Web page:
Image by Relaxing Music
by Glynis Sherwood
Sometimes finding solutions to stress, or ways to improve our psychological well being in general, can seem too complicated. Many of us feel we have too much on our plate and live in a constant state of overwhelm. And the digital technology that was supposed to free us can easily translate into working or being accessible 24/7. But reducing stress doesn’t have to be time consuming.
Often the solutions to chronic stress lie in paring things down and focusing on cultivating a few ‘basics’ of good mental and physical health care. It’s easy to forget the fundamentals when as a culture we are increasingly pressured to live life in the fast lane. Here’s a primer on how to get back to the basics, starting with sleep, the bedrock of mental health.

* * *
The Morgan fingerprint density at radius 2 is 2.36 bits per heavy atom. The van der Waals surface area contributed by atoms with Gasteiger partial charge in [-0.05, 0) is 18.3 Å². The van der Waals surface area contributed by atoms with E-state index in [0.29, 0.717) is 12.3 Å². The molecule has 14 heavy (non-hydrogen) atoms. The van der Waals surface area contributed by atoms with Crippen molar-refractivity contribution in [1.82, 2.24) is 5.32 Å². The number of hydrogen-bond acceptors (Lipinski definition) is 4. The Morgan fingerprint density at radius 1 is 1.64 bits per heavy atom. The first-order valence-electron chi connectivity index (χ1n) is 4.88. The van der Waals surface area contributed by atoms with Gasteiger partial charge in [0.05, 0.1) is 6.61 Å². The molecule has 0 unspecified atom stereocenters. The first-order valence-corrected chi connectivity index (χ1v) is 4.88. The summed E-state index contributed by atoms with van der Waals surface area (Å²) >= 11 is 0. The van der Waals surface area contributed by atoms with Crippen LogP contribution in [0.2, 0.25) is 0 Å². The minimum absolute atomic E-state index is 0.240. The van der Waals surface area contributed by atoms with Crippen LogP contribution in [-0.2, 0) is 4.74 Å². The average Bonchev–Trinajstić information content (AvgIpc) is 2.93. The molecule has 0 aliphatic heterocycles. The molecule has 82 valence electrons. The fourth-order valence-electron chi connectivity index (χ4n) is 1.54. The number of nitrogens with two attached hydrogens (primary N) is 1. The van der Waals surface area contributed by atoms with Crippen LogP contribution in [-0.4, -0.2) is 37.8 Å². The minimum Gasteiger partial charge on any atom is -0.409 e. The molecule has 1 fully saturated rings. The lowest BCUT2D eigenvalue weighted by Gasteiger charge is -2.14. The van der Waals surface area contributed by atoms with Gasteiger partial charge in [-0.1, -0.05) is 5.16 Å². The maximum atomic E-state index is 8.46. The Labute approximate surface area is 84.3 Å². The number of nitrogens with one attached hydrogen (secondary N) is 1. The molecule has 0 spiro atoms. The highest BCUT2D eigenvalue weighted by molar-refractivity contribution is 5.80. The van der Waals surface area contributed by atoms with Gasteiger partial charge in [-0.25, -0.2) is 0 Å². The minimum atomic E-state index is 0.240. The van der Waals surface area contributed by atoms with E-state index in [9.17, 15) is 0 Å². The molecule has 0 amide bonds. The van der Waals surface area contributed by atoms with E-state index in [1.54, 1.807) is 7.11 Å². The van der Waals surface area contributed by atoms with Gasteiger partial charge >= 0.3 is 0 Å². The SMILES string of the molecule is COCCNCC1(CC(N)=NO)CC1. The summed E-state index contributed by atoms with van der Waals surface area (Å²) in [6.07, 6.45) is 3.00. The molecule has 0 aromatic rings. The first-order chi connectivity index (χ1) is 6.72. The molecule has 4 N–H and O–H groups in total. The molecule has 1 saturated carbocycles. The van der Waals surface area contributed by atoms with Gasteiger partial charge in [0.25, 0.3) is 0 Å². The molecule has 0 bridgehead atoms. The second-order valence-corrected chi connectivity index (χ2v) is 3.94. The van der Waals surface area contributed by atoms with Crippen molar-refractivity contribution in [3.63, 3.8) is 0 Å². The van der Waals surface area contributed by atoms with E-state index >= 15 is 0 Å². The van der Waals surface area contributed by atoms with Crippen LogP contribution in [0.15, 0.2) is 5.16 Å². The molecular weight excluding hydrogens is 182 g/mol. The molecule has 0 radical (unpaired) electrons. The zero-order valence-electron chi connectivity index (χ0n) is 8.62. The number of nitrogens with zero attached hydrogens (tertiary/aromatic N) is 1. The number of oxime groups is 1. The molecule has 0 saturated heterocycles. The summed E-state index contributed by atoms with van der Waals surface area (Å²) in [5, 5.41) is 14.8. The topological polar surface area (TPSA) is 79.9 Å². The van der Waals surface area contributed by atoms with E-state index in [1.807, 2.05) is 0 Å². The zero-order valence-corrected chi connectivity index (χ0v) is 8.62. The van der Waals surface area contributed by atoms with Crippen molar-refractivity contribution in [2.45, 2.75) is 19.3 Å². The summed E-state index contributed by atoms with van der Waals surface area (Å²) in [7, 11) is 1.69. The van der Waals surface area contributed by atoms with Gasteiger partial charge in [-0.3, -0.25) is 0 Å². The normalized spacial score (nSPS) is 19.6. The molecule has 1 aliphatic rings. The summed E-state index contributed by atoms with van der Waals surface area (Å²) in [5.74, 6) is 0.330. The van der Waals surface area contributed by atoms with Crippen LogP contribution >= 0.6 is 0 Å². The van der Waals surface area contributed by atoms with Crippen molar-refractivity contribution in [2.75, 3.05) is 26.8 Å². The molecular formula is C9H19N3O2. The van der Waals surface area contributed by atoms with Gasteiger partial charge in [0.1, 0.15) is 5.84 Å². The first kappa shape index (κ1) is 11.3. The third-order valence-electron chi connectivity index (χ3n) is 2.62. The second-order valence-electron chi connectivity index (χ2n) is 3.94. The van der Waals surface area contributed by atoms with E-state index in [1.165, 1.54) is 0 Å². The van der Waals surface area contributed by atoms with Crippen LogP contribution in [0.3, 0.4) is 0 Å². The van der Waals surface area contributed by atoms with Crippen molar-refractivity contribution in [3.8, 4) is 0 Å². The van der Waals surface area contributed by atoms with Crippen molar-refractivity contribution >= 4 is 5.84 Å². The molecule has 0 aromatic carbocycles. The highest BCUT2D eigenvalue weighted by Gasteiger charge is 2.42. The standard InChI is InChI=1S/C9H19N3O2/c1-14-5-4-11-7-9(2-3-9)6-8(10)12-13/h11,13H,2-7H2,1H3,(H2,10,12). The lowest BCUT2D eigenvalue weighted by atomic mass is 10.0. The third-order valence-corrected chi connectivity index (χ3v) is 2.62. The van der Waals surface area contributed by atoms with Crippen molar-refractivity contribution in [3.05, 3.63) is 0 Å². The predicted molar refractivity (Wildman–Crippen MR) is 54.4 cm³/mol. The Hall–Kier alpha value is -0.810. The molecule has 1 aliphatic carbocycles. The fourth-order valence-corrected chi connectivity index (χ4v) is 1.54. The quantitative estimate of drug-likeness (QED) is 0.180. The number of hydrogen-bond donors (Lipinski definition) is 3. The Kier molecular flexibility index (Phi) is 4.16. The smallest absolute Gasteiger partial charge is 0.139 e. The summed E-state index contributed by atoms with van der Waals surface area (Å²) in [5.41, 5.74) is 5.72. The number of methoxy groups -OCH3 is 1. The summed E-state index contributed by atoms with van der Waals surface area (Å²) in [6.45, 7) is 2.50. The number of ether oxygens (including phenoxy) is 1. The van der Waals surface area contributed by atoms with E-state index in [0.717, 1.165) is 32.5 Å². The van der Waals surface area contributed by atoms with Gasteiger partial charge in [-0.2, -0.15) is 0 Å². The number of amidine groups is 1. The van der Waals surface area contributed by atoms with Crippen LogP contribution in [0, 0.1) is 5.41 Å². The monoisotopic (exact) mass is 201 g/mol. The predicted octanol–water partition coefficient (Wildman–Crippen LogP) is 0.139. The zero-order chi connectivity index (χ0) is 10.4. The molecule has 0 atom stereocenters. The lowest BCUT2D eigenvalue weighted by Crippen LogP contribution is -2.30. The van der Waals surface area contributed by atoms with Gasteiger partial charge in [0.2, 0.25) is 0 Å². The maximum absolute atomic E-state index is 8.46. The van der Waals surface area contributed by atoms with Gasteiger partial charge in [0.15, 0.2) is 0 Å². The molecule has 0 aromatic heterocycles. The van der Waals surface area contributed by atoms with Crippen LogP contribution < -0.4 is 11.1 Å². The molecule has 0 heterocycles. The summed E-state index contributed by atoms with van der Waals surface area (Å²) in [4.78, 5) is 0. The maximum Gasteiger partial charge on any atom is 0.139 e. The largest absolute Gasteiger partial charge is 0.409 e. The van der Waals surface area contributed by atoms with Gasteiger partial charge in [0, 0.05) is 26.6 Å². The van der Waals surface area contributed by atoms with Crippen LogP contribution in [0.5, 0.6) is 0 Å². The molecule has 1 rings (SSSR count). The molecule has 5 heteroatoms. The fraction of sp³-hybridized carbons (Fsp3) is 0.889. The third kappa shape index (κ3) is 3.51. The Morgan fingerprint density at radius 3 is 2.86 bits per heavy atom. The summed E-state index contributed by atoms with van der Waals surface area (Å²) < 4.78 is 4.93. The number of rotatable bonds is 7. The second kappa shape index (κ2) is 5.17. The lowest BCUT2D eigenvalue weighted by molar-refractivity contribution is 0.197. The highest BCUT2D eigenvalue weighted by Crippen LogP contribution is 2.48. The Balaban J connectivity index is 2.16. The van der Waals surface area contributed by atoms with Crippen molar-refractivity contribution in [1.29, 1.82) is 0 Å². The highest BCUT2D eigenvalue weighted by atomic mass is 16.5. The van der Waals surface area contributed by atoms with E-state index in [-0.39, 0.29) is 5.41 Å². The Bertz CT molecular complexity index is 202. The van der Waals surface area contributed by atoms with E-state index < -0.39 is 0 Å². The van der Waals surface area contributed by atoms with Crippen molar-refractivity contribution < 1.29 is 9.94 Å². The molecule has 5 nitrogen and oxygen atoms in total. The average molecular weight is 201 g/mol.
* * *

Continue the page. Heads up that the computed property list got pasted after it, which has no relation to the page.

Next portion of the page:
Sleep – Why It’s Important and How to Get It
Good sleep Is essential to psychological well being:
Deep, regular and adequate sleep is the foundation of good mental health and our ability to manage stress. Sleep appears to both nourish and repair the physical brain and the mind. To demonstrate how critical that connection is, experiments have been conducted where well adjusted university students were deliberately sleep deprived, the result being that their mental health started to unravel in a few short days.
Many people have chronic problems with sleep due to over-stimulation before bedtime, alcohol use or aging. There’s also the problem of false bravado promoted by our culture – i.e. promoting the idea that you are somehow superior to others if you can get a lot done with as little sleep as possible. As a consequence of these habits and myths, 1 in 3 people are sleep deprived and therefore chronically irritable, frustrated or tense – in 2 words, stressed out.
Chronic Sleep Deprivation and Mental Health Problems:
Sleep deprivation has a negative impact on day to day mood, but also serious consequences for mental stability and physical health. A study conducted at the University of Northern Texas in 2005 concluded that people who are chronically sleep deprived are at ten times greater risk for depression, and seventeen times more likely to experience anxiety.